June 3, 2007 at 8:48 PM  
Blogger Sister Mary Lisa said...

I have never in all my 35 years in the church had a bishop who was minority, or who wasn't a white-collar worker. Ever. Same with stake presidents.

I think racism and other problems like sexism, homophobia, and so on, are topics that "don't interest [people] much" but they should, because when one group in society is being treated with inequality, society suffers.

But it's easy to forget that when you enjoy life as a the non-female, non-gay, and/or non-black person. I've been just as guilty of forgetting or not being bothered by certain injustices that happen.

I think people have a tendency to not be worried overmuch about wrongs that don't directly affect or hurt them personally.

June 3, 2007 at 10:11 PM  
Blogger Robert said...

Well, SML, you may just need to see the church in other parts of the world. My stake president IS a bread truck driver. He followed a used car salesman. The high counselor serving us right now is a mechanic. I know there is at least one black bishop or branch president in the stake here because I see him at training meetings.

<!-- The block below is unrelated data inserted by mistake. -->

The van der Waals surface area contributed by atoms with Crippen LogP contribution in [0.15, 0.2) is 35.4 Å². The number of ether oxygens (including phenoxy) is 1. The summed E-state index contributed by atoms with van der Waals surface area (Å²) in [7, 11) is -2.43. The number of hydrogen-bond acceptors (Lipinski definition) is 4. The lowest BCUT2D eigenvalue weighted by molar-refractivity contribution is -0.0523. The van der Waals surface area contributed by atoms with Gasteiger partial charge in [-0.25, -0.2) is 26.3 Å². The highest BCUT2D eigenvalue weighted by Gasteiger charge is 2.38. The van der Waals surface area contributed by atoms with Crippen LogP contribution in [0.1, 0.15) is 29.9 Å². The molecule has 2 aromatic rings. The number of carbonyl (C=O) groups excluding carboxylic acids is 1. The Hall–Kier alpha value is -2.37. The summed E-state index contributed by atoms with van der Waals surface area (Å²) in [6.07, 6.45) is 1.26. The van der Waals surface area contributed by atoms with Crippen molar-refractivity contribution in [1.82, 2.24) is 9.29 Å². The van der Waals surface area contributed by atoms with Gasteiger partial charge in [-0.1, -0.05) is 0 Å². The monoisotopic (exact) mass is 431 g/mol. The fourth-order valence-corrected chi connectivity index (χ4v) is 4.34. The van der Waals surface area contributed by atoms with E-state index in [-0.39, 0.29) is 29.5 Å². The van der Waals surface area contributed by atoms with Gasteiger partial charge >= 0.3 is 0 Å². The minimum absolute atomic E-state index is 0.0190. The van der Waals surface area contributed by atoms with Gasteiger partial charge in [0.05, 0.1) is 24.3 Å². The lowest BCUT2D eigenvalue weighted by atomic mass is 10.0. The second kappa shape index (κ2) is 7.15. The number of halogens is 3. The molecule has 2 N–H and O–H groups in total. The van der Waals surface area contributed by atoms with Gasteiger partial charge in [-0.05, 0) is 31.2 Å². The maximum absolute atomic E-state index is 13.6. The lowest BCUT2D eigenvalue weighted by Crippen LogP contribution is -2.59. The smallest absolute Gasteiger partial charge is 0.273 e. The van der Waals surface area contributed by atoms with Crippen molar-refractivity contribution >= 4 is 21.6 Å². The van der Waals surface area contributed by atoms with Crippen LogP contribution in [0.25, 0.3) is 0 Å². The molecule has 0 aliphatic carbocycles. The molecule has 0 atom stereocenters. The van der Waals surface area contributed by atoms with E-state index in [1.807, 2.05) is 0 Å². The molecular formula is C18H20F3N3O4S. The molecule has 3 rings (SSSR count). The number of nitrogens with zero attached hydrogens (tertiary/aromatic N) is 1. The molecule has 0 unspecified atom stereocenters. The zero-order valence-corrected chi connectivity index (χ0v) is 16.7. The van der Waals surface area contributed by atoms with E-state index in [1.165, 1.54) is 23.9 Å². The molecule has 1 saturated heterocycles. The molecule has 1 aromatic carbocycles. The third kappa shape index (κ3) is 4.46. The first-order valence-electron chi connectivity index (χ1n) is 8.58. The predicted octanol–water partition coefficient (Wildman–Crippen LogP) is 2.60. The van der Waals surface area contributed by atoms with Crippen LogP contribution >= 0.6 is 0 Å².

June 4, 2007 at 5:50 AM  
Blogger Robert said...

Oh, and when I was in Mississippi cleaning up after Katrina hit, I met a bishop over there who was a farmer. I can't list all the professions of the bishops and branch presidents I've known, simply because I have no real reason to know what they all do or did. I just know that a lot of the few I have met are not "white collar" and I've certainly met at least one who is not white.

June 4, 2007 at 5:54 AM  
Blogger Ujlapana said...

SS:

1. Besides the lamanite curse are there other examples of racism in the BoM?